By Pat Hammond
I'm going to be honest, this tip is a little cheesy, but after talking to a few people who use Google Calendar for their website, I realized it's one of those things that is so obvious a lot of people overlook it.
If you have a favorite website, like Out of the Box Tours or Queen City Buzz, that uses a Google Calendar to post events, and you want to stay on top of new events without having to go to the website every time, all you have to do is click the "Google Calendar" button in the bottom right corner of the calendar.
Google does a good job of hiding things in plain sight, but if you click on the Google text logo it will open a pop-up window asking if you want to add the calendar.Read full post »
By Pat Hammond
As a professional designer I cringe when a client says that they use Word when they need to build an event flyer, and no, it has nothing to do with being a design snob.
No really, I'm serious. I'm not an Adobe groupie. I'll admit to a lingering addiction to Adobe Photoshop, but for most things if a program is relatively user friendly, low cost and does what I need it to do then I'm more than happy to try it.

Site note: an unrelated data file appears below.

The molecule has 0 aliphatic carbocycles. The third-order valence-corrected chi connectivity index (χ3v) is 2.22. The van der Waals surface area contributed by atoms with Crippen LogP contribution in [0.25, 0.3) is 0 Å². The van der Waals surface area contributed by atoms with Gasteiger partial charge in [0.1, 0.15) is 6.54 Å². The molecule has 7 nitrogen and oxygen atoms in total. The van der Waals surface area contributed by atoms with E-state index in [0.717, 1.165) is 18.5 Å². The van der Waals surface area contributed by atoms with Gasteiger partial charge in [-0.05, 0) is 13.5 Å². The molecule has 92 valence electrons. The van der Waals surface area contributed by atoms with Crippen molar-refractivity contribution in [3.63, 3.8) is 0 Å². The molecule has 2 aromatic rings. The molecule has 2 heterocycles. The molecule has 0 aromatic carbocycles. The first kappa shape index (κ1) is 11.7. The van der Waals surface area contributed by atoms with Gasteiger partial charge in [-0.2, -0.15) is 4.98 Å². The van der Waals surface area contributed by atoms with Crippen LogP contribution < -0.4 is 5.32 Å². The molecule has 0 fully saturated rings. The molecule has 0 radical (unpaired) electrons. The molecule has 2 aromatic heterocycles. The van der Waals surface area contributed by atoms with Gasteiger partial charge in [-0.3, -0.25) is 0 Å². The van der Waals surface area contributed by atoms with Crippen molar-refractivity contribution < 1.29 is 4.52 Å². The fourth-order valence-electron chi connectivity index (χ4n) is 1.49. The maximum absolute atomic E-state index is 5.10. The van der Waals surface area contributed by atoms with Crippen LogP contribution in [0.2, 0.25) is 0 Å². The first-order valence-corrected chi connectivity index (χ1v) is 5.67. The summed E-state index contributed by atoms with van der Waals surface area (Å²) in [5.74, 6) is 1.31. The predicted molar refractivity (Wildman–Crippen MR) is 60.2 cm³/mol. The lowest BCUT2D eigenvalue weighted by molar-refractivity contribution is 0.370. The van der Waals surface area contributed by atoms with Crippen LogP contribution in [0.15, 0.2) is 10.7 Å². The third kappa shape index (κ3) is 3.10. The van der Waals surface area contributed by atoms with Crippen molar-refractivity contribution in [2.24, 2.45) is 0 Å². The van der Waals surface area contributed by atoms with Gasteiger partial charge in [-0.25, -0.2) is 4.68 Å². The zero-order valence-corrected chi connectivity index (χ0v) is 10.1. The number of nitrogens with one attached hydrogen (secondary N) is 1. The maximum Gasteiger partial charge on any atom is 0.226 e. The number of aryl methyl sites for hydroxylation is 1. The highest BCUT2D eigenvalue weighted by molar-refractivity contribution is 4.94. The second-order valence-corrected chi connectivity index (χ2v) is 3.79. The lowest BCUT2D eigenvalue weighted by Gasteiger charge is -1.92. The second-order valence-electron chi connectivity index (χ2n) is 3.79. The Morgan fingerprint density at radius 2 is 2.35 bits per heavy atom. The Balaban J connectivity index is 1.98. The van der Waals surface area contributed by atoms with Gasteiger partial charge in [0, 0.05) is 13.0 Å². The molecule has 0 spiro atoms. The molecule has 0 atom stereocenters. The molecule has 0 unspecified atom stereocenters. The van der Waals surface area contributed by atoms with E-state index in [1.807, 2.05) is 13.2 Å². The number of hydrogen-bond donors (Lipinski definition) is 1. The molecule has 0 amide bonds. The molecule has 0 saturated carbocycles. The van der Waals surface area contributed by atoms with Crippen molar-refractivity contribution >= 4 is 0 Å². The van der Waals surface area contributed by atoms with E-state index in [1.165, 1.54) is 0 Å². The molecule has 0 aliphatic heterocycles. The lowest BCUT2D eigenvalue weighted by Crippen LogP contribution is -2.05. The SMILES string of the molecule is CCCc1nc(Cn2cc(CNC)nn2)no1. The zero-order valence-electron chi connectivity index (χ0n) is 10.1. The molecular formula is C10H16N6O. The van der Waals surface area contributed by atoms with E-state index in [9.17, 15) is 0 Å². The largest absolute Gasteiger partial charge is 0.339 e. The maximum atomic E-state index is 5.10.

Word does not meet that criteria. It is not cheap, not user friendly and beyond the scope of word processing it rarely does what you need it to do.
Don't bother to pound me with hate mail, my experience with Word stands on it's own. It's fickle and quirky and no matter how easy you think it is, using Word for anything other than it's original purpose is a crapshoot.
Having said that I understand the appeal.
When you're a small business owner on a tight budget you don't have the time or money to learn the ins and outs of an expensive graphic design program, so today I'm talking about the pros and cons of using an online app called Canva (www.canva.com) to make graphic documents like flyers and social media covers.
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